Common Chemical Tied to Language Delay in Kids
By Steven Reinberg
MONDAY, Oct. 29, 2018 (HealthDay News) — Children may suffer delayed language skills if their mothers come in contact with common chemicals called phthalates in early pregnancy, new research suggests.
Phthalates are in countless products from nail polish and hair spray to food packaging and vinyl flooring. As plasticizers, they make things more pliable; as solvents, they enable other substances to dissolve.
In the new study, researchers found that the risk for language delay at about age 3 years was up to 30 percent higher among children whose mothers had higher exposure to two phthalates in particular: dibutyl phthalate (DBP) and butyl benzyl phthalate (BBP). Both chemicals are in products such as older vinyl flooring, cosmetics and plastic toys.
“Phthalates are known to be hormonally active and affect the body’s hormone system,” said researcher Shanna Swan, a professor of environmental and public health at the Icahn School of Medicine at Mount Sinai in New York City.
Although the study cannot prove these chemicals cause delays in language development, Swan believes there is good reason to think they do.
Both DBP and BBP have been shown to lower testosterone in the mother during early pregnancy, Swan said. That helps explain how they can affect intellectual development, she noted.
Phthalates previously have been linked to developmental delays, lower IQ and underdeveloped male sex organs, the researchers said.
Because they are so commonplace, “we are all exposed all the time,” said lead researcher Carl-Gustaf Bornehag, a professor at Karlstad University in Sweden.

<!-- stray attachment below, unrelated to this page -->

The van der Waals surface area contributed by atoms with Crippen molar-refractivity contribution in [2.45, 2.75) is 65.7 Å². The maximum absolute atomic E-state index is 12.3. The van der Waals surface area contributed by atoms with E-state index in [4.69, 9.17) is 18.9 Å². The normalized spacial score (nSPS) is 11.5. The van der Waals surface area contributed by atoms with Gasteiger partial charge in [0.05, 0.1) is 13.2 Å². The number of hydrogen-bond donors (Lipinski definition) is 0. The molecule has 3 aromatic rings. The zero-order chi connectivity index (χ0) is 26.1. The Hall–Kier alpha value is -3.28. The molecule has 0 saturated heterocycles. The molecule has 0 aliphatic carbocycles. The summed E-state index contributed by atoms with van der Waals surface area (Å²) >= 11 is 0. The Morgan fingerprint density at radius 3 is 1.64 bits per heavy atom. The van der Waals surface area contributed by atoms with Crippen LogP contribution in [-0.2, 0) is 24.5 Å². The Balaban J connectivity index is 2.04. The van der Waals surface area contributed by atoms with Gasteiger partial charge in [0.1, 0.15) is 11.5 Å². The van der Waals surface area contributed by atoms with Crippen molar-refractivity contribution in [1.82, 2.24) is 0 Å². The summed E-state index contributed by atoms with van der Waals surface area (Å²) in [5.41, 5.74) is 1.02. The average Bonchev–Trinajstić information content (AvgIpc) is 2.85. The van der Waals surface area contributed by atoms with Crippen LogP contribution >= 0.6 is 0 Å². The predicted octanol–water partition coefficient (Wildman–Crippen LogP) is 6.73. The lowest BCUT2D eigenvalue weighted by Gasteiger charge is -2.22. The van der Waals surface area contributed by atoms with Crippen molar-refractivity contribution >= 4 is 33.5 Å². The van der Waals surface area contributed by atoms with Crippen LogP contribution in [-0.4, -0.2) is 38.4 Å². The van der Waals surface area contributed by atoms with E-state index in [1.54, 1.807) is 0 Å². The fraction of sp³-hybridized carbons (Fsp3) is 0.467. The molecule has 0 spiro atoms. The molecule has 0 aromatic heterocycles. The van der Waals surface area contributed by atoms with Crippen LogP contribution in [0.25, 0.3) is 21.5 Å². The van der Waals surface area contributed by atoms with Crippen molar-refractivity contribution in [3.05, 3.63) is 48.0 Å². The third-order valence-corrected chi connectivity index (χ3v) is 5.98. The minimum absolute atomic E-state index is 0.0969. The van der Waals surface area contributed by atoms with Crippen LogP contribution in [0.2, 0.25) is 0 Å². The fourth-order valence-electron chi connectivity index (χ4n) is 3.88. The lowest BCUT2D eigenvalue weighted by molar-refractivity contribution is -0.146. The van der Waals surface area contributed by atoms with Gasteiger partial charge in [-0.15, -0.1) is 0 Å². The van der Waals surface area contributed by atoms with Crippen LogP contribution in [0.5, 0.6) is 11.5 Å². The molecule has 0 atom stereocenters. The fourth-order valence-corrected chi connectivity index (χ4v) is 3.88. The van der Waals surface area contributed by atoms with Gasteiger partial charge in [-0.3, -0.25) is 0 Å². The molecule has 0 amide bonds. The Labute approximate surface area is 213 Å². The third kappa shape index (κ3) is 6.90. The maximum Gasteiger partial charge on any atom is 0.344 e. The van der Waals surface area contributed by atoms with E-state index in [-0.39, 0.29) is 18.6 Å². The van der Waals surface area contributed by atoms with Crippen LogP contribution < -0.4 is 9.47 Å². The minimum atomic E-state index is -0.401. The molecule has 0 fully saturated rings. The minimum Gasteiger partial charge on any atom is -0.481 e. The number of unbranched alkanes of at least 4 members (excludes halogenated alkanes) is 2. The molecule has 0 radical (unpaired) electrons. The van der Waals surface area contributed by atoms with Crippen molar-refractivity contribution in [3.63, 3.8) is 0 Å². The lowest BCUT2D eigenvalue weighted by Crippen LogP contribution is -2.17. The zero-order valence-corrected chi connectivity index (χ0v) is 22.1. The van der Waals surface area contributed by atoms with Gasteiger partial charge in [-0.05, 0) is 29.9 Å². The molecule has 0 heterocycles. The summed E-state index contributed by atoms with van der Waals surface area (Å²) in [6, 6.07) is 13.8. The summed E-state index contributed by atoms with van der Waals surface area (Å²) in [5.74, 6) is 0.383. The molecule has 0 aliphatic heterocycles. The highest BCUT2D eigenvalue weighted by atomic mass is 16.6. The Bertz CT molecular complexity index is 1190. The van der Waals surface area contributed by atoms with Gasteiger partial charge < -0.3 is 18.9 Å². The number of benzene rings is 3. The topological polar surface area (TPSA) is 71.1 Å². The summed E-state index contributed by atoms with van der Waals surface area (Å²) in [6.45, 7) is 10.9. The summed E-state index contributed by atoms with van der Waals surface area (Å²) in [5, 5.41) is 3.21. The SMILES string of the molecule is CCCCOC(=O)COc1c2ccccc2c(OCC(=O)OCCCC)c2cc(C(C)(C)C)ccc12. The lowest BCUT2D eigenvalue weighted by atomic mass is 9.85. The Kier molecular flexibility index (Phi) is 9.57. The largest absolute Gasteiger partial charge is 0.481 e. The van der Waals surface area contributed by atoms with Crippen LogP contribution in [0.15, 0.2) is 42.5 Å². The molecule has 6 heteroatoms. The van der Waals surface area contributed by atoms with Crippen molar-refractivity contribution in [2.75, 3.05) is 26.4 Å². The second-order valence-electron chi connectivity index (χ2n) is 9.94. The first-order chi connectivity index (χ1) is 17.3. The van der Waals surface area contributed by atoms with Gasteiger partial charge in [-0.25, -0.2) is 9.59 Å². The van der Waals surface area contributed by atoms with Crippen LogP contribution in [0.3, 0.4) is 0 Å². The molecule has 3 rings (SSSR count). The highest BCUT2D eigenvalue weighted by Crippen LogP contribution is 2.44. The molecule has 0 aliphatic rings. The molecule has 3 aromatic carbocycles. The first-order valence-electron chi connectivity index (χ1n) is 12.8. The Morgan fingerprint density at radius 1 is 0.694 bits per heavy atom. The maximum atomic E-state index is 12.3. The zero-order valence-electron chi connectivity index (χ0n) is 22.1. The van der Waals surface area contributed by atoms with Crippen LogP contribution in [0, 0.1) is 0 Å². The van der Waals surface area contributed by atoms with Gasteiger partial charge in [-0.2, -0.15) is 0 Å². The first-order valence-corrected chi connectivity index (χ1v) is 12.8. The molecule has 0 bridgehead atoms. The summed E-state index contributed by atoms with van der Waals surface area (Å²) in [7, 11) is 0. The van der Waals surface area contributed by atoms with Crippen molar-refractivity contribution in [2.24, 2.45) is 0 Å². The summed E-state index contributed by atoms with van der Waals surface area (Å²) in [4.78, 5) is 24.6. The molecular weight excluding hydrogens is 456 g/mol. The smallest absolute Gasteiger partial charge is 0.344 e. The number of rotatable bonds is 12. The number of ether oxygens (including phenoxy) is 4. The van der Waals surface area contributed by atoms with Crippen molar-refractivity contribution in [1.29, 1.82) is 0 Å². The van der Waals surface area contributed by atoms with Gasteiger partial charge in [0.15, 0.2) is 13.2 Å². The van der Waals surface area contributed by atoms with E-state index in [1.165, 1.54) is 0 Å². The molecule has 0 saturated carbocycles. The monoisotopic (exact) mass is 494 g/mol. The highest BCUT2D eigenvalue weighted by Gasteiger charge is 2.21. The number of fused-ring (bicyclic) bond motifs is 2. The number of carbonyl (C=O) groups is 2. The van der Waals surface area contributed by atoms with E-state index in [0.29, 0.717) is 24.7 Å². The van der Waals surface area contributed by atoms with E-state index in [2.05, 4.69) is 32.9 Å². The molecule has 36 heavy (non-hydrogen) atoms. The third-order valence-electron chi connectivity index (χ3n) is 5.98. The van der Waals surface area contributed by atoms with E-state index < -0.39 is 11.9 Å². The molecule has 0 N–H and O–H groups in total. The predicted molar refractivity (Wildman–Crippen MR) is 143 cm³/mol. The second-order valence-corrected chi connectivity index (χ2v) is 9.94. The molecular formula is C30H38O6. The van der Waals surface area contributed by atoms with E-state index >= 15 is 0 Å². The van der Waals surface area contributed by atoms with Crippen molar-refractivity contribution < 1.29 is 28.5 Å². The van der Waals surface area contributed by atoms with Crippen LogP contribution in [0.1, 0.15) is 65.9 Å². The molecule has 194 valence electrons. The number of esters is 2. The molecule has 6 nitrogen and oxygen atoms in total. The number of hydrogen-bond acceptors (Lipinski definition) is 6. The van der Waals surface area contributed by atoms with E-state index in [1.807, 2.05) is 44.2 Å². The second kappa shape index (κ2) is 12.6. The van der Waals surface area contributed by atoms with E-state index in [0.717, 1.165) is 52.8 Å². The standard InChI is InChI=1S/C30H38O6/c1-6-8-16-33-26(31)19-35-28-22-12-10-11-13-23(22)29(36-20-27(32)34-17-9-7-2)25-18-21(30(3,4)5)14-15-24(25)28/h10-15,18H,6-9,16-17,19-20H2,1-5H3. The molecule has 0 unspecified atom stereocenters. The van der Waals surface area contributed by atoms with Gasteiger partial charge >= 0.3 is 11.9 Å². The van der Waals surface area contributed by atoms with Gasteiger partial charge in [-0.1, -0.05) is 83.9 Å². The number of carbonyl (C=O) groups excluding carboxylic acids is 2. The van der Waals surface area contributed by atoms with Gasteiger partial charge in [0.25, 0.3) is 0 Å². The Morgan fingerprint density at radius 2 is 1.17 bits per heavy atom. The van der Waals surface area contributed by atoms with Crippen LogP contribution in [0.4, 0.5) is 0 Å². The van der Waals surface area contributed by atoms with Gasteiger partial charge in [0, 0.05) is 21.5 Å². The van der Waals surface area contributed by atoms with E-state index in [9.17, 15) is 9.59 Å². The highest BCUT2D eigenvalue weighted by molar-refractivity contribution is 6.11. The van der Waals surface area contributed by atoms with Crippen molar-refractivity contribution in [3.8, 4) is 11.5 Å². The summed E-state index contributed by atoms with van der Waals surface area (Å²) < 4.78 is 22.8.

DBP and BBP are banned in many products, but they have very long life cycles. For example, vinyl flooring can be used for 20 to 30 years, meaning people are exposed for a very long time, he said.
Also, phthalates are routinely detected in indoor air, dust, food and water because they leach into the air, according to background notes with the study.
Swan said the only way to avoid these chemicals is to buy products labeled phthalate-free or to carefully read label ingredients.
However, steering clear of the chemicals is easier said than done, Bornehag pointed out.
“It is often hard to get information about chemicals in products and articles, which makes it difficult to avoid exposure. We need better labeling systems,” he said.
And Swan added that banned phthalates have been replaced by similarly troublesome chemicals.
“Manufacturers have taken out the worst offenders and put in a slight change, which changes its name, but they are equally hormonally active,” she said. “There have been some substitutions.”
According to Steven Gilbert, director of the Institute of Neurotoxicology and Neurological Disorders, in Seattle, the real issue is that chemicals put into everyday household products are not regulated.
They’re only tested and potentially banned when a problem arises after years of use, he said.
“What we need to do is change the laws,” Gilbert said. “We’ve shown that these are bad actors and they cause cell changes, and we just need to stop using them.”
The study involved pregnant women and their children who took part in long-term studies in Sweden or the United States. Nearly 1,000 mothers were in Sweden; 370 were in the United States.
Parents were asked about how many words their kids understood at about 30 months to 37 months of age. Children who understood 50 or fewer words were said to have a language delay.
Overall, 10 percent had a language delay, boys more often than girls, the researchers found.
Urine samples collected from the mothers in the 10th week of pregnancy revealed a correlation between phthalate exposure and language delay, according to the study.
The researchers said the results were statistically significant in the Swedish study, but not in the U.S. study. They believe the difference is probably due to the U.S. study’s smaller sample size.
The report was published online Oct. 29 in JAMA Pediatrics.